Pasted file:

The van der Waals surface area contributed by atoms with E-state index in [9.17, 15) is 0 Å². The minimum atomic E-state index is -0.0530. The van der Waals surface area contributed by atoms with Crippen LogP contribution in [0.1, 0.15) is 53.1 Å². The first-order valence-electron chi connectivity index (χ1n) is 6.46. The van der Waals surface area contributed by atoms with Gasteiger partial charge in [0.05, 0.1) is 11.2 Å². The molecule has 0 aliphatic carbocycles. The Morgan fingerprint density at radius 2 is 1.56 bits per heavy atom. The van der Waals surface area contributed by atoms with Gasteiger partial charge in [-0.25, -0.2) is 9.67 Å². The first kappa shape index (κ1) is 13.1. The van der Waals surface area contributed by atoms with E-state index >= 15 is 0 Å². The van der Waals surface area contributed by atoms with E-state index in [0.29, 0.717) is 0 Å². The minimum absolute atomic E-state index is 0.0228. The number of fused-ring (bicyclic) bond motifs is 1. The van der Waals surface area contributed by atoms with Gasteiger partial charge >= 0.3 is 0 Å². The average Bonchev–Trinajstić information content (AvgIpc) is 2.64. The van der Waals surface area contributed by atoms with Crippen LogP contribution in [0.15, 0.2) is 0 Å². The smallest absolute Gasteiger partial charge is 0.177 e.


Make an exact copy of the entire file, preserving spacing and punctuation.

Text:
The van der Waals surface area contributed by atoms with E-state index in [9.17, 15) is 0 Å². The minimum atomic E-state index is -0.0530. The van der Waals surface area contributed by atoms with Crippen LogP contribution in [0.1, 0.15) is 53.1 Å². The first-order valence-electron chi connectivity index (χ1n) is 6.46. The van der Waals surface area contributed by atoms with Gasteiger partial charge in [0.05, 0.1) is 11.2 Å². The molecule has 0 aliphatic carbocycles. The Morgan fingerprint density at radius 2 is 1.56 bits per heavy atom. The van der Waals surface area contributed by atoms with Gasteiger partial charge in [-0.25, -0.2) is 9.67 Å². The first kappa shape index (κ1) is 13.1. The van der Waals surface area contributed by atoms with E-state index >= 15 is 0 Å². The van der Waals surface area contributed by atoms with E-state index in [0.29, 0.717) is 0 Å². The minimum absolute atomic E-state index is 0.0228. The number of fused-ring (bicyclic) bond motifs is 1. The van der Waals surface area contributed by atoms with Gasteiger partial charge >= 0.3 is 0 Å². The average Bonchev–Trinajstić information content (AvgIpc) is 2.64. The van der Waals surface area contributed by atoms with Crippen LogP contribution in [0.15, 0.2) is 0 Å². The smallest absolute Gasteiger partial charge is 0.177 e.